Temple Mount Crisis Hinders Trump’s Peace Efforts
WASHINGTON – Two weeks ago, sandwiched between Israeli Minister Tzachi Hanegbi and Palestinian Water Authority Head Mazen Ghoneim, President Donald Trump’s envoy to the Middle East Jason Greenblatt proudly lauded a breakthrough on a new Israeli-Palestinian water agreement. Greenblatt declared that the water agreement is “an example of what can be achieved when the sides work together” and reminded that “President Trump has clarified that promoting Israeli-Palestinian peace is one of his highest priorities.”
However, a mere eight days later, Israelis and Palestinians experienced the most deadly day of the conflict this year with three Israelis brutally stabbed in Halamish and three Palestinians killed while protesting new security measures on the Temple Mount. Prime Minister Benjamin Netanyahu and President Abbas traded insults over who was responsible for the deteriorating crisis over the Temple Mount/Haram al-Sharif compound in Jerusalem. Gone was the momentum and positive atmosphere trumpeted by Washington following the water deal.
For some pro-Israel backers, the Trump administration’s efforts weren’t supportive enough of the Jewish state during the past tumultuous 72 hours. President Trump and Secretary of State Rex Tillerson did not issue a single statement of condemnation after the horrific terror attack in Halamish on Friday nor did they call Netanyahu or Abbas to help mediate the crisis. When the conflict started simmering, the White House released a statement. “The United States is very concerned about tensions surrounding the Temple Mount/Haram Al-Sharif, a site holy to Jews, Muslims, and Christians, and calls upon the State of Israel and the Hashemite Kingdom of Jordan to make a good faith effort to reduce tensions and to find a solution that assures public safety and the security of the site and maintains the status quo.”
Alan Dershowitz, a former Harvard University law professor, told Jewish Insider that he was “disappointed” that Washington did not back Israel more wholeheartedly. The Trump administration should have “unequivocally come down on the side of Israel and demand that there be metal detectors and videos to indicate that the highest priorities will be to save human lives and that the Palestinian Authority is dead wrong in using these murders as yet another excuse to incite violence,” he asserted.
On Monday night, the Israeli cabinet decided to remove the Israeli security cameras, possibly in part due to U.S. pressure. At the same time, Amman released an Israeli security guard who killed two Jordanians after being stabbed at the Israeli Embassy compound. “I wish the U.S. would take a stronger stance on behalf of the safety and security of Israelis on the Temple Mount,” Dershowitz added. Despite Israel removing the metal detectors, Palestinian religious leaders have continued to object to the Jewish state’s installation of cameras at the sensitive site.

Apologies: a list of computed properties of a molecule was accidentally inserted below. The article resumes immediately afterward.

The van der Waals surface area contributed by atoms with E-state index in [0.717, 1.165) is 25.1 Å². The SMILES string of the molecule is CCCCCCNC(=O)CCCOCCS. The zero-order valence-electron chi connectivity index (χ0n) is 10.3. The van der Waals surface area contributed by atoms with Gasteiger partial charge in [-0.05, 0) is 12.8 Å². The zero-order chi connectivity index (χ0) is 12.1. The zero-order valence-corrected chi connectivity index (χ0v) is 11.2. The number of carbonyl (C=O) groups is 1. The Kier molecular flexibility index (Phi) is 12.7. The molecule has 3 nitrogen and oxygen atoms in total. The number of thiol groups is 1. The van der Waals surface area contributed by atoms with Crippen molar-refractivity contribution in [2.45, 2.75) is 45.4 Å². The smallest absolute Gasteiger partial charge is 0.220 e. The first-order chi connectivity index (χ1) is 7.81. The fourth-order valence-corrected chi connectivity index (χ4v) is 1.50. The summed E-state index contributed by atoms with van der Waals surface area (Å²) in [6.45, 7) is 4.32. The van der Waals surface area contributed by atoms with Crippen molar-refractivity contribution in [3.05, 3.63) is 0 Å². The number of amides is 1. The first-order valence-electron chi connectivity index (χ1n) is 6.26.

“We encourage efforts that will help calm tensions at the Haram al-Sharif/Temple Mount, but we leave it to the parties to determine what those efforts might be,” State Department spokeswoman Samantha Sutton told Jewish Insider. “We urge the relevant parties to continue their efforts to ensure the safety and security of this holy site. We leave it to the relevant parties to determine the most appropriate measures.”
The Palestinians were also upset with the Trump administration’s efforts. Abbas’ dramatic call to cut security ties with Israel on Friday was partially due to feelings that Washington is not invested in finding a resolution to the ongoing conflict, noted Grant Rumley, a researcher at the Foundation for the Defense of Democracies (FDD). “Abbas wants more involvement from the Trump administration, and not only on the current crisis. They’re looking for a commitment not only to the status quo in Jerusalem but also the status quo in US peacemaking, namely that the two-state solution is the destination for the peace process. Without hearing that publicly, I think Abbas and the Palestinian leadership will continue to be skeptical of the administration,” Rumley added.
With Greenblatt shuttling between the Israeli Prime Minister’s office and the Jordanian capital of Amman, Ofer Zalzberg, a senior Middle East analyst at the International Crisis Group and an expert on the Temple Mount, noted that Washington appears to be overlooking some important new developments. “The administration seems to underestimate the importance of non-state stakeholders in this conflict: Most importantly, the Palestinian protestors and their leadership in East Jerusalem,” Zalzberg explained. “Even if (Jordanian King) Abdullah would accept a formula, it’s far from clear that they would be able to get the public to support them to support it and cease the demonstrations.”
However, for Hussein Ibish, senior resident scholar at the Arab Gulf State Institute, much of the criticism of the Trump administration approach is unfair. The current U.S. policy is “hands-off, but at the same time I’m not sure how effective (former Secretary of State John) Kerry’s approach really was. It’s hard for me to be overly critical of what look likes a slower and more cautious approach,” Ibish noted.
With attention focused on the roots of the current Temple Mount conflict, Zalzberg suggested an alternative approach. “There is an over focus in how to deal with the metal detectors. The site is very volatile there are many other potential grievances. The negotiators now need to think a step ahead: how to brace the site from further crises,” he explained.